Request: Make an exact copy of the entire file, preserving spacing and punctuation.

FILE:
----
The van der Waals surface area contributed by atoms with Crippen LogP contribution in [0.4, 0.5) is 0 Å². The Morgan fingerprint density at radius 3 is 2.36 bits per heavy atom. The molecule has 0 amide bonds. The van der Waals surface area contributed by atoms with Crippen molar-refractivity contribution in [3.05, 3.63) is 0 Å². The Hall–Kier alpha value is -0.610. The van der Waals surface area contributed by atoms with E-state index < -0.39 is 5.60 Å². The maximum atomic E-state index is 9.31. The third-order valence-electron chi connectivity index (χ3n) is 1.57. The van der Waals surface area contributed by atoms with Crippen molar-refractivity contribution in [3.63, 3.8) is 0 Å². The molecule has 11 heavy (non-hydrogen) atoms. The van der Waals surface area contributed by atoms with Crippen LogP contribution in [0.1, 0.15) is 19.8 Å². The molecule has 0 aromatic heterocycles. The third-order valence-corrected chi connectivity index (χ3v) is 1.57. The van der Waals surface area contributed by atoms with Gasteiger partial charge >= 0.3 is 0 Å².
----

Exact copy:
The van der Waals surface area contributed by atoms with Crippen LogP contribution in [0.4, 0.5) is 0 Å². The Morgan fingerprint density at radius 3 is 2.36 bits per heavy atom. The molecule has 0 amide bonds. The van der Waals surface area contributed by atoms with Crippen molar-refractivity contribution in [3.05, 3.63) is 0 Å². The Hall–Kier alpha value is -0.610. The van der Waals surface area contributed by atoms with E-state index < -0.39 is 5.60 Å². The maximum atomic E-state index is 9.31. The third-order valence-electron chi connectivity index (χ3n) is 1.57. The van der Waals surface area contributed by atoms with Crippen molar-refractivity contribution in [3.63, 3.8) is 0 Å². The molecule has 11 heavy (non-hydrogen) atoms. The van der Waals surface area contributed by atoms with Crippen LogP contribution in [0.1, 0.15) is 19.8 Å². The molecule has 0 aromatic heterocycles. The third-order valence-corrected chi connectivity index (χ3v) is 1.57. The van der Waals surface area contributed by atoms with Gasteiger partial charge >= 0.3 is 0 Å².